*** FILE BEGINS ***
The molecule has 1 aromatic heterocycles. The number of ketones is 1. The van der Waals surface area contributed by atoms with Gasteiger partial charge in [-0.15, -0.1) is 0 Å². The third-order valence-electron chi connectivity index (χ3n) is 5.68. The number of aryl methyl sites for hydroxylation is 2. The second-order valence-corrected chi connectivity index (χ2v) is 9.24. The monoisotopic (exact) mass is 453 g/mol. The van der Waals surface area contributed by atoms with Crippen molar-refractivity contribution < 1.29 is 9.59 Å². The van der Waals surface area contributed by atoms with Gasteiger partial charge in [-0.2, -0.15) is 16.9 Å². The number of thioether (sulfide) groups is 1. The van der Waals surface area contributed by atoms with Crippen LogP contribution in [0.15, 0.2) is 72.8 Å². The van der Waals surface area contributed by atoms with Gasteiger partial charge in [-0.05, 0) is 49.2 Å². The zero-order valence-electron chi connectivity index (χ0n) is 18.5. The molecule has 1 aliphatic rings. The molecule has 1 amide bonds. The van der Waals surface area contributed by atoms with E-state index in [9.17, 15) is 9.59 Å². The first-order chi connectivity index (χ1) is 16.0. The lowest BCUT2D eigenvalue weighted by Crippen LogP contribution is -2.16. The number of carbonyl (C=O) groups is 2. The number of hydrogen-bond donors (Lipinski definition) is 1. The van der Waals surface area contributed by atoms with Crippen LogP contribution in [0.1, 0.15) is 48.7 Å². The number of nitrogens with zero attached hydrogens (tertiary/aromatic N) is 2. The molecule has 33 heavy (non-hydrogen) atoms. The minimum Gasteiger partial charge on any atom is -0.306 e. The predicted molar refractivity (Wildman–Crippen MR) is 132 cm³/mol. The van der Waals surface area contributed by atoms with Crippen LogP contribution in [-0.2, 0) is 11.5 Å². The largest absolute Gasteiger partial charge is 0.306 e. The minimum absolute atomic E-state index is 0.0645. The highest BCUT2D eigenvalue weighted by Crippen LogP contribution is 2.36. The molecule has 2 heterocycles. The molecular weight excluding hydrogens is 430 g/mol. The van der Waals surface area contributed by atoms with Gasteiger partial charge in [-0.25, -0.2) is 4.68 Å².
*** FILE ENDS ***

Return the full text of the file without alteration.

The molecule has 1 aromatic heterocycles. The number of ketones is 1. The van der Waals surface area contributed by atoms with Gasteiger partial charge in [-0.15, -0.1) is 0 Å². The third-order valence-electron chi connectivity index (χ3n) is 5.68. The number of aryl methyl sites for hydroxylation is 2. The second-order valence-corrected chi connectivity index (χ2v) is 9.24. The monoisotopic (exact) mass is 453 g/mol. The van der Waals surface area contributed by atoms with Crippen molar-refractivity contribution < 1.29 is 9.59 Å². The van der Waals surface area contributed by atoms with Gasteiger partial charge in [-0.2, -0.15) is 16.9 Å². The number of thioether (sulfide) groups is 1. The van der Waals surface area contributed by atoms with Crippen LogP contribution in [0.15, 0.2) is 72.8 Å². The van der Waals surface area contributed by atoms with Gasteiger partial charge in [-0.05, 0) is 49.2 Å². The zero-order valence-electron chi connectivity index (χ0n) is 18.5. The molecule has 1 aliphatic rings. The molecule has 1 amide bonds. The van der Waals surface area contributed by atoms with E-state index in [9.17, 15) is 9.59 Å². The first-order chi connectivity index (χ1) is 16.0. The lowest BCUT2D eigenvalue weighted by Crippen LogP contribution is -2.16. The number of carbonyl (C=O) groups is 2. The number of hydrogen-bond donors (Lipinski definition) is 1. The van der Waals surface area contributed by atoms with Crippen LogP contribution in [0.1, 0.15) is 48.7 Å². The number of nitrogens with zero attached hydrogens (tertiary/aromatic N) is 2. The molecule has 33 heavy (non-hydrogen) atoms. The minimum Gasteiger partial charge on any atom is -0.306 e. The predicted molar refractivity (Wildman–Crippen MR) is 132 cm³/mol. The van der Waals surface area contributed by atoms with Crippen LogP contribution in [-0.2, 0) is 11.5 Å². The largest absolute Gasteiger partial charge is 0.306 e. The minimum absolute atomic E-state index is 0.0645. The highest BCUT2D eigenvalue weighted by Crippen LogP contribution is 2.36. The molecule has 2 heterocycles. The molecular weight excluding hydrogens is 430 g/mol. The van der Waals surface area contributed by atoms with Gasteiger partial charge in [-0.25, -0.2) is 4.68 Å².